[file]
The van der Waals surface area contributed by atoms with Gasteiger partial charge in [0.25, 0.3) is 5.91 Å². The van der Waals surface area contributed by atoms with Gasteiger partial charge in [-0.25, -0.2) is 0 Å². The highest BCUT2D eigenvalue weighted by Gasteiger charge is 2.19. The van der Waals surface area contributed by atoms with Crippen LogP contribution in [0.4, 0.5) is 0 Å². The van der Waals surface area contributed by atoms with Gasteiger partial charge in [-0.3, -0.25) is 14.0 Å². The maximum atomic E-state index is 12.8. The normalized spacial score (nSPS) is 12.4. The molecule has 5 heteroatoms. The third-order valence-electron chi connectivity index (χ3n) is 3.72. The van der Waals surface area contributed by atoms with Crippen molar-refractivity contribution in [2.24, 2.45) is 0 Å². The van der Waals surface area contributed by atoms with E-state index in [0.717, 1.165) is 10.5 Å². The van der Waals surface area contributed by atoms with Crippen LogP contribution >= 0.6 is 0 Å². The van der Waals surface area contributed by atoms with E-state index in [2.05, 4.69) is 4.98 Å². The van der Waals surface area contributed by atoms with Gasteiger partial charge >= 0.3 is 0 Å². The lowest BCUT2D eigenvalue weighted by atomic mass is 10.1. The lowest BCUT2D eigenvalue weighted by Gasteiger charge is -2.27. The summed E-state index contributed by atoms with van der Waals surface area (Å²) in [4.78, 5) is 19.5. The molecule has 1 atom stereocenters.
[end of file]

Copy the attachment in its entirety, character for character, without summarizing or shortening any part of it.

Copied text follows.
The van der Waals surface area contributed by atoms with Gasteiger partial charge in [0.25, 0.3) is 5.91 Å². The van der Waals surface area contributed by atoms with Gasteiger partial charge in [-0.25, -0.2) is 0 Å². The highest BCUT2D eigenvalue weighted by Gasteiger charge is 2.19. The van der Waals surface area contributed by atoms with Crippen LogP contribution in [0.4, 0.5) is 0 Å². The van der Waals surface area contributed by atoms with Gasteiger partial charge in [-0.3, -0.25) is 14.0 Å². The maximum atomic E-state index is 12.8. The normalized spacial score (nSPS) is 12.4. The molecule has 5 heteroatoms. The third-order valence-electron chi connectivity index (χ3n) is 3.72. The van der Waals surface area contributed by atoms with Crippen molar-refractivity contribution in [2.24, 2.45) is 0 Å². The van der Waals surface area contributed by atoms with E-state index in [0.717, 1.165) is 10.5 Å². The van der Waals surface area contributed by atoms with Crippen LogP contribution >= 0.6 is 0 Å². The van der Waals surface area contributed by atoms with E-state index in [2.05, 4.69) is 4.98 Å². The van der Waals surface area contributed by atoms with Gasteiger partial charge >= 0.3 is 0 Å². The lowest BCUT2D eigenvalue weighted by atomic mass is 10.1. The lowest BCUT2D eigenvalue weighted by Gasteiger charge is -2.27. The summed E-state index contributed by atoms with van der Waals surface area (Å²) in [4.78, 5) is 19.5. The molecule has 1 atom stereocenters.